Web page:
Butterflies of the
Amazon and Andes
Family - HESPERIIDAE
subfamily - PYRGINAE
Tribe - EUDAMINI
Epargyreus exadeus, Satipo, Peru ©
Hesperiidae comprises of 5 subfamilies - Hesperiinae,
Heteropterinae, Pyrrhopyginae, Pyrginae and Megathyminae.
Pyrgini tribe usually rest and bask with their wings fully
outspread, but the Eudamini usually hold their wings either fully or
partially raised while feeding.
tribe includes 44 genera in the neotropical region, amongst which
are the Long-tailed Skippers Urbanus,
Aguna; and other familiar genera as
Phocides, Autochton and
There are 18
described species in the genus Epargyreus,
all featuring one or more large, irregularly shaped white
"silver-drop" spots on the underside hindwings. The shape and size
of the spots varies according to species, and also varies somewhat
within each species, so it can be difficult to identify these
butterflies without killing them to dissect the genitalia. The
identification of the illustrated butterfly should be regarded as
There are at least
6 Epargyreus species found in Peru. The
known distribution of exadeus stretches
from Mexico to Brazil.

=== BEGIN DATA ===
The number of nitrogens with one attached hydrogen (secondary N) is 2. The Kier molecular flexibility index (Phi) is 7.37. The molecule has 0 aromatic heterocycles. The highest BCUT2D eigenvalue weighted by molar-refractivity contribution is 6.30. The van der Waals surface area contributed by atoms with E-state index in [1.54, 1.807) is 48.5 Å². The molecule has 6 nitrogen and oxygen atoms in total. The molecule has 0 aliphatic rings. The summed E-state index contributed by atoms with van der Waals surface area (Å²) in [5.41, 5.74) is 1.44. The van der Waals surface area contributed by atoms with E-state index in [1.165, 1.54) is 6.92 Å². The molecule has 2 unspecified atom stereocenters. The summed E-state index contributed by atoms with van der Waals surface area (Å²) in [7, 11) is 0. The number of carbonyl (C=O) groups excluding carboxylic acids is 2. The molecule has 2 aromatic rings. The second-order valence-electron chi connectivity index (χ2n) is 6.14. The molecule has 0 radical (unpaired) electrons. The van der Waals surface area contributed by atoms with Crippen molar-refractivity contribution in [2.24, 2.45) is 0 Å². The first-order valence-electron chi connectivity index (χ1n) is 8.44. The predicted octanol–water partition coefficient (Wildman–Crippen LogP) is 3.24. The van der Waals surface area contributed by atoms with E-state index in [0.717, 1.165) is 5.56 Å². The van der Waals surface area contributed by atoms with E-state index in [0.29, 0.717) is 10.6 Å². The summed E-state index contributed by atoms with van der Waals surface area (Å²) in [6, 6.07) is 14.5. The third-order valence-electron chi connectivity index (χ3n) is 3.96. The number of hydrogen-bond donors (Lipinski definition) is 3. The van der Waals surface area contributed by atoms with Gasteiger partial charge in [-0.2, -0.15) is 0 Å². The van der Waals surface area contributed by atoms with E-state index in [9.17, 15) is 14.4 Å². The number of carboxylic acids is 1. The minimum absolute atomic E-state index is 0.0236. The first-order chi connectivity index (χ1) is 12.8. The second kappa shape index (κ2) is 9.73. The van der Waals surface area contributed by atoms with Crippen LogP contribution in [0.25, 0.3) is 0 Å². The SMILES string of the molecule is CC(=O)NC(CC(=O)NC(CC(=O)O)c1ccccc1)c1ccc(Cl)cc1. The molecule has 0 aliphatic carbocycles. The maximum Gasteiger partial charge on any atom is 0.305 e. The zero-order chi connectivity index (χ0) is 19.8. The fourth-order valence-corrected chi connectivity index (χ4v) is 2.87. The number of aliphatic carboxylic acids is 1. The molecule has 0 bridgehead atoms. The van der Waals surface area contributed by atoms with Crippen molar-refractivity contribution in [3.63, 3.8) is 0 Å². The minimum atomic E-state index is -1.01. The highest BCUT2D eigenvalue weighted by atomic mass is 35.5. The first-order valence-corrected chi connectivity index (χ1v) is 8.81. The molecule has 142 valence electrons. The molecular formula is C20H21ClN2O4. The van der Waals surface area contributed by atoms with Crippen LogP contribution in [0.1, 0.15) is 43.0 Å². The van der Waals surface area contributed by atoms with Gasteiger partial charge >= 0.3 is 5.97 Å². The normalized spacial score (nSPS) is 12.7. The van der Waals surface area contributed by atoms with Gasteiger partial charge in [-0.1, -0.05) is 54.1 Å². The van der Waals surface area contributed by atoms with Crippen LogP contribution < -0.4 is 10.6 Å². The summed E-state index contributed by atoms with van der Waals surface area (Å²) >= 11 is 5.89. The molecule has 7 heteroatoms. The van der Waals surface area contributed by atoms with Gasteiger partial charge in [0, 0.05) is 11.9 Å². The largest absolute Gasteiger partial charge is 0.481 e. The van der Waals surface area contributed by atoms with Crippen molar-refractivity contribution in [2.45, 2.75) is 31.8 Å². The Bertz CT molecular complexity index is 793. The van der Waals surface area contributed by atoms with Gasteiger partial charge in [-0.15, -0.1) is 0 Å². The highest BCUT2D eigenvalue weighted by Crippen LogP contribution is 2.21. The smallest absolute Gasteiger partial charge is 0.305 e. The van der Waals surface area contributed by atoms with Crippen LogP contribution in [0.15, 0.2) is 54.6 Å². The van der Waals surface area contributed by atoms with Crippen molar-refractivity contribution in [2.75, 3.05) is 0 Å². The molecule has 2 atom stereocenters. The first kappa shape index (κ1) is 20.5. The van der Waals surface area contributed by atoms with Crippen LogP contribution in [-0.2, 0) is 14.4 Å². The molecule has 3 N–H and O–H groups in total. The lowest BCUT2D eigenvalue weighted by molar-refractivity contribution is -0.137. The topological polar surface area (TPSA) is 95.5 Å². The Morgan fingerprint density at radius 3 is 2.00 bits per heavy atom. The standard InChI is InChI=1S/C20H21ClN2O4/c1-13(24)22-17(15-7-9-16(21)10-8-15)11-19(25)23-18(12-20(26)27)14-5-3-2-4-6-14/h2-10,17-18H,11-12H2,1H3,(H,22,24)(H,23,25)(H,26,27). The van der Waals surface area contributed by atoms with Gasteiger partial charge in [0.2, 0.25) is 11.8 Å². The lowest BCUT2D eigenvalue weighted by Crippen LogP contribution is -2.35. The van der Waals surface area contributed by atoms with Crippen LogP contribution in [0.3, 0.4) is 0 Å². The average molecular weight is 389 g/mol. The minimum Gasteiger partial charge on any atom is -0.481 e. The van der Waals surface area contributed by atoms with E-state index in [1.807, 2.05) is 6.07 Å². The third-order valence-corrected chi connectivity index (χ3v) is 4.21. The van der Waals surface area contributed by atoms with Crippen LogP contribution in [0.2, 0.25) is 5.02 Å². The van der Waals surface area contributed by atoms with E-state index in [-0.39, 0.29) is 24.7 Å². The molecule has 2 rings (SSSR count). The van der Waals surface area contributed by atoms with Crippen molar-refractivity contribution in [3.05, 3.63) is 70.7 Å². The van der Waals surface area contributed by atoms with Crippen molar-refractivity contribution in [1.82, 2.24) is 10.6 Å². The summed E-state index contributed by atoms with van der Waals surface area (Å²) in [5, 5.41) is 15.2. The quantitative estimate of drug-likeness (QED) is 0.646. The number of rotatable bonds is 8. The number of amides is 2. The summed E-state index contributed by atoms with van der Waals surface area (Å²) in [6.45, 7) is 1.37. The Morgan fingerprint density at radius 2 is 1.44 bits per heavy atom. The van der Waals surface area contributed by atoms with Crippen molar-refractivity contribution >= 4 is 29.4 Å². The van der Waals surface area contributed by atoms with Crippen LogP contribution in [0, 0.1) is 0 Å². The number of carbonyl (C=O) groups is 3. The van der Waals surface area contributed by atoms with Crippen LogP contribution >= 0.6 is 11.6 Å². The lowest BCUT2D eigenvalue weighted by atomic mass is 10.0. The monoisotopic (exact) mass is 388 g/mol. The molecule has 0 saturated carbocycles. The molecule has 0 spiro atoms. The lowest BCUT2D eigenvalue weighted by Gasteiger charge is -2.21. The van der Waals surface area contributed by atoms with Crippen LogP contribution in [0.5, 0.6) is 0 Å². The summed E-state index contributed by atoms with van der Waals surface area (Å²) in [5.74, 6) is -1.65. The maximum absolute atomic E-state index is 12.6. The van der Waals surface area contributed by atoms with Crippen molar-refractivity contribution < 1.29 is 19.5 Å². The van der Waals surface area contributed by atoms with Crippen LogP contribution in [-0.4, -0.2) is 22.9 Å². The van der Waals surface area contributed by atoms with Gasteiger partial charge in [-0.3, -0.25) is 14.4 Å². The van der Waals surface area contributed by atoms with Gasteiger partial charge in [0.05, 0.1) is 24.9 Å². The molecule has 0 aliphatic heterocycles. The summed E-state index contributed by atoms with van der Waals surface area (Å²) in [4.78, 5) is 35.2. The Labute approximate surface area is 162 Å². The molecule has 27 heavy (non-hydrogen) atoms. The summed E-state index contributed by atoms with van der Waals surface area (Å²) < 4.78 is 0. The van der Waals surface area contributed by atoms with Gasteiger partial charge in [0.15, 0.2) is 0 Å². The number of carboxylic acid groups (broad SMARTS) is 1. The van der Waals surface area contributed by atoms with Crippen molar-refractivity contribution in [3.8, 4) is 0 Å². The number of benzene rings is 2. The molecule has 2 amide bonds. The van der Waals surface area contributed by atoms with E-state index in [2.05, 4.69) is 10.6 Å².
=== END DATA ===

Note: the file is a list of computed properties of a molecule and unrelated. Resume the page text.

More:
is found in rainforest and cloudforest habitats at altitudes between
To be completed.
Epargyreus exadeus, Catarata de Tirol,
La Merced, Peru ©
These butterflies are usually
encountered singly. In common with other Eudamini, the males of this
species are attracted to bird droppings. They are also strongly
attracted to mineral-rich moisture, and can be seen drinking at damp
sand, stone walls and rocky overhangs. On hot sunny days they can be
found extracting moisture from these substrates with their
proboscises, filtering out sodium and other minerals, and curving
their abdomen forward to squirt the filtered water out from their anus
onto the ground beneath their feet. They use the filtered water to
dissolve further minerals from the soil, which they re-imbibe. This
"filter-feeding" is practised by the males of many butterfly species,
but is most commonly observed in skippers and in swallowtails.
The flight is powerful, with the
butterflies circling and zig-zagging very rapidly just above the
surface of the ground, prior to settling. They have a very nervous
disposition, but eventually become so engrossed in feeding that they
can be approached and photographed.